Dogs can be affected by a past traumatic situation that causes this panic disorder. Specific triggers that cause the dog to remember the traumatic event results in a specific behavioral pattern that is individually characteristic to the dog. Behaviors can include an intense need to escape, anxiety, mania, and a state of catatonic stupor.
Various drugs and treatments can adversely affect some dogs, and can create a lethargic state, such as aspirin or the popular anti-parasitic Ivermectin. Often, you will see other symptoms, such as vomiting and gastrointestinal distress.
Diagnosis of Catatonia in Dogs
A state of unresponsiveness can be tricky to diagnose. Be sure to tell your veterinarian about the symptoms you have noticed, the history of the catatonia, and any recent injuries or toxic exposures. Your vet will thoroughly examine your dog and may perform a neurological test.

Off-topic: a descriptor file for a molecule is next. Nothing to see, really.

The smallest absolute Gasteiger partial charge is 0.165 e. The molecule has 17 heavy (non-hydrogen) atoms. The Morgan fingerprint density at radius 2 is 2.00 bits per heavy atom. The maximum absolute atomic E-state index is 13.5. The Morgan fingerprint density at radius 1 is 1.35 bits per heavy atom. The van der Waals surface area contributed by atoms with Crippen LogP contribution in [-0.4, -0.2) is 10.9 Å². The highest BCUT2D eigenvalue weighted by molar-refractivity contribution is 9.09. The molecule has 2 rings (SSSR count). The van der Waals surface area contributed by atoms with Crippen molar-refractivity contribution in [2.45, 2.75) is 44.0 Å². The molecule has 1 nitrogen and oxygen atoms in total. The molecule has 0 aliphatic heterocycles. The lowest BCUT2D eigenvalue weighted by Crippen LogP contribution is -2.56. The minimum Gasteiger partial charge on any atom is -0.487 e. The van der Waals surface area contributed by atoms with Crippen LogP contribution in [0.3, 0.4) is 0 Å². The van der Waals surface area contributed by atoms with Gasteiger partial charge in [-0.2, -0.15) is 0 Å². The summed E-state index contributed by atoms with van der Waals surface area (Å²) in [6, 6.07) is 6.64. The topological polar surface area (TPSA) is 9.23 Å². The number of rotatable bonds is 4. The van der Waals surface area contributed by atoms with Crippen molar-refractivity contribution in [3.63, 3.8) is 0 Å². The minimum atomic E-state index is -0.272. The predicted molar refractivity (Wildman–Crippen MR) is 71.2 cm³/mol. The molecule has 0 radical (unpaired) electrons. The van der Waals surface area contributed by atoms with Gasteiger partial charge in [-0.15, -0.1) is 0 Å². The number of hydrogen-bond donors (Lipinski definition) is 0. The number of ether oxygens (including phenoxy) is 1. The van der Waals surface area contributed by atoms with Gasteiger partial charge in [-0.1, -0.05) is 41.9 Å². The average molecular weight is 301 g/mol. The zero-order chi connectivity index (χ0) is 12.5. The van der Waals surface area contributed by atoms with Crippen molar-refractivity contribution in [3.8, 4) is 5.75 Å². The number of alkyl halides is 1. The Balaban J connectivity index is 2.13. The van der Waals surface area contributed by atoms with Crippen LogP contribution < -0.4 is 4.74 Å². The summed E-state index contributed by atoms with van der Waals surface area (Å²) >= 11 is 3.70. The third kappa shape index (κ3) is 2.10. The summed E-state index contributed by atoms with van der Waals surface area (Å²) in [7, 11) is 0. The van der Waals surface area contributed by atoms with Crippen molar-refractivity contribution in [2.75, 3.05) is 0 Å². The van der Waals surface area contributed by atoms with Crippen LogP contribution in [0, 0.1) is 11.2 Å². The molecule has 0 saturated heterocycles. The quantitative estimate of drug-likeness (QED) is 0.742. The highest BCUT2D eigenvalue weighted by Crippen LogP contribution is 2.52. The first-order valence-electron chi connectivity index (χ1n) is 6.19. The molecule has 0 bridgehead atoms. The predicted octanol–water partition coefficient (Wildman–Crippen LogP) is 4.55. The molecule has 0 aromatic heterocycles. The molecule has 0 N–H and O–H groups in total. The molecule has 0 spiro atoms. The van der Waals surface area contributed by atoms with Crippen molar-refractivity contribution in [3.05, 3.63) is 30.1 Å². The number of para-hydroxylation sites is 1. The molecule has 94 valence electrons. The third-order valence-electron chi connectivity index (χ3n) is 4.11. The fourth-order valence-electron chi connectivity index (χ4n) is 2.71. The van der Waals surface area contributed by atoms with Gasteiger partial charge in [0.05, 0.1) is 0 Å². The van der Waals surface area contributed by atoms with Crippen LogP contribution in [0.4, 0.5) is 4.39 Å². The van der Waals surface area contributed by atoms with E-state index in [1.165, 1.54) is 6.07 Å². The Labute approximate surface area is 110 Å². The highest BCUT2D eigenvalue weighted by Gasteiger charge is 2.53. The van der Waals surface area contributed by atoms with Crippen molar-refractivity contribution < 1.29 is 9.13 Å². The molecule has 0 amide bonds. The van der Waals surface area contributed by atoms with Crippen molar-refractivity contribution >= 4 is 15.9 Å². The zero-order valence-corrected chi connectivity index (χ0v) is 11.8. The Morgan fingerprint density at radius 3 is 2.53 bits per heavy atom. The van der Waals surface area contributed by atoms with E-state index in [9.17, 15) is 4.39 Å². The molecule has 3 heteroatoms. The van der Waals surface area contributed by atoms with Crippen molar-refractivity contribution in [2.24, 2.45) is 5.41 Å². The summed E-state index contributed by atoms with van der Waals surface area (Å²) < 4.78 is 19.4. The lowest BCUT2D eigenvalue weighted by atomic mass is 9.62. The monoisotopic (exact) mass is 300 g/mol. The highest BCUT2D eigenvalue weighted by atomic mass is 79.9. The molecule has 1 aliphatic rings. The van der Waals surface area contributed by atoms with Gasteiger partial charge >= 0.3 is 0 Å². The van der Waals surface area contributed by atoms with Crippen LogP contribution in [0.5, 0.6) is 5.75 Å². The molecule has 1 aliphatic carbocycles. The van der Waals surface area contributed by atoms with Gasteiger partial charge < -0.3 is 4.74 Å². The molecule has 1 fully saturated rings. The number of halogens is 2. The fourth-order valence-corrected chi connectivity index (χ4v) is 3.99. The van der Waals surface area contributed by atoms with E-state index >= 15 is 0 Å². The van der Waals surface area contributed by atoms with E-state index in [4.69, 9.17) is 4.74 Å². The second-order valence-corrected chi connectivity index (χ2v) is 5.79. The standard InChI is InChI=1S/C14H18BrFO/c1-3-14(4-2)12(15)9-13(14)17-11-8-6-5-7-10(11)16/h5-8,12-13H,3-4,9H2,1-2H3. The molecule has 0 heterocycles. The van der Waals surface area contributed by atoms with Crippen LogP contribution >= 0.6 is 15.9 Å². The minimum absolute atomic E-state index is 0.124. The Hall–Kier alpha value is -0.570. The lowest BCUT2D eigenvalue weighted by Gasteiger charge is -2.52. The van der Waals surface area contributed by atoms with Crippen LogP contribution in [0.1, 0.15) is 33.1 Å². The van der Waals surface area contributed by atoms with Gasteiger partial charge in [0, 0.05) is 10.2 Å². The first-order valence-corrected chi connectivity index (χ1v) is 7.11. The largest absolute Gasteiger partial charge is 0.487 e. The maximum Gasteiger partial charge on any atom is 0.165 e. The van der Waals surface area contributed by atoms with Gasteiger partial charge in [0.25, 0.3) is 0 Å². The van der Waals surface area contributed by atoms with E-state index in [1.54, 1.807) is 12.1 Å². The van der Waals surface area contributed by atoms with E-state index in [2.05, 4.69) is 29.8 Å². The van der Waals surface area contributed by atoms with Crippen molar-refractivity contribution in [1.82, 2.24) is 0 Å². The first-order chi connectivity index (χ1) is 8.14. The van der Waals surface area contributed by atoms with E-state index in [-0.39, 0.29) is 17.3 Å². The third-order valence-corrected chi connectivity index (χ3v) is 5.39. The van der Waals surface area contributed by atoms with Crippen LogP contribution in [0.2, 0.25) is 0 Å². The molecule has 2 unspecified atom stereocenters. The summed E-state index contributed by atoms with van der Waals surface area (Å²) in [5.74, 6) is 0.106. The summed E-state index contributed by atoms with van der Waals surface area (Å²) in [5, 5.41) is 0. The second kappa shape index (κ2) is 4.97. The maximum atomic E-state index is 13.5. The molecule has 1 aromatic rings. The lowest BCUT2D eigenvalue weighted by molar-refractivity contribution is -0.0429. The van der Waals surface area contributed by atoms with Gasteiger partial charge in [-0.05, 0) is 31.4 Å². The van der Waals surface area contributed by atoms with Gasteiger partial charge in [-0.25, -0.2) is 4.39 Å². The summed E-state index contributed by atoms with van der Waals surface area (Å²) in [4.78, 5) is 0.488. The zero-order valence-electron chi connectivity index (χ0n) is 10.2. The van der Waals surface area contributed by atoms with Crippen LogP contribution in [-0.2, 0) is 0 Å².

Blood tests can reveal the presence of anemia, a clotting abnormality, or a toxic substance. Along with urine tests, they can also assess any metabolic abnormalities, or organ disorders. Imaging techniques, such as CT scans, MRIs, or X-rays, can reveal tumors, trauma, or bleeding in the brain, and can verify if a stroke has occurred. An electrocardiogram may also be performed to assess the heart rhythm. Further testing can include a heartworm test, spinal tap, retinal exams, and endocrine and thyroid hormone testing.
Abnormal behavior accompanies many of the causes of a catatonic state, and your vet may ask you several questions about your dog’s normal and recent behavior to determine if the catatonia is related to fears or phobias. Your vet may screen your dog for noise reactivity. Videotaping any odd behavior to present to your vet can help in this type of diagnosis. Once the cause of the catatonia is discovered, then an appropriate treatment plan can begin.
Treatment of Catatonia in Dogs
Treatment is aimed at treating the cause of the catatonia and can vary considerably.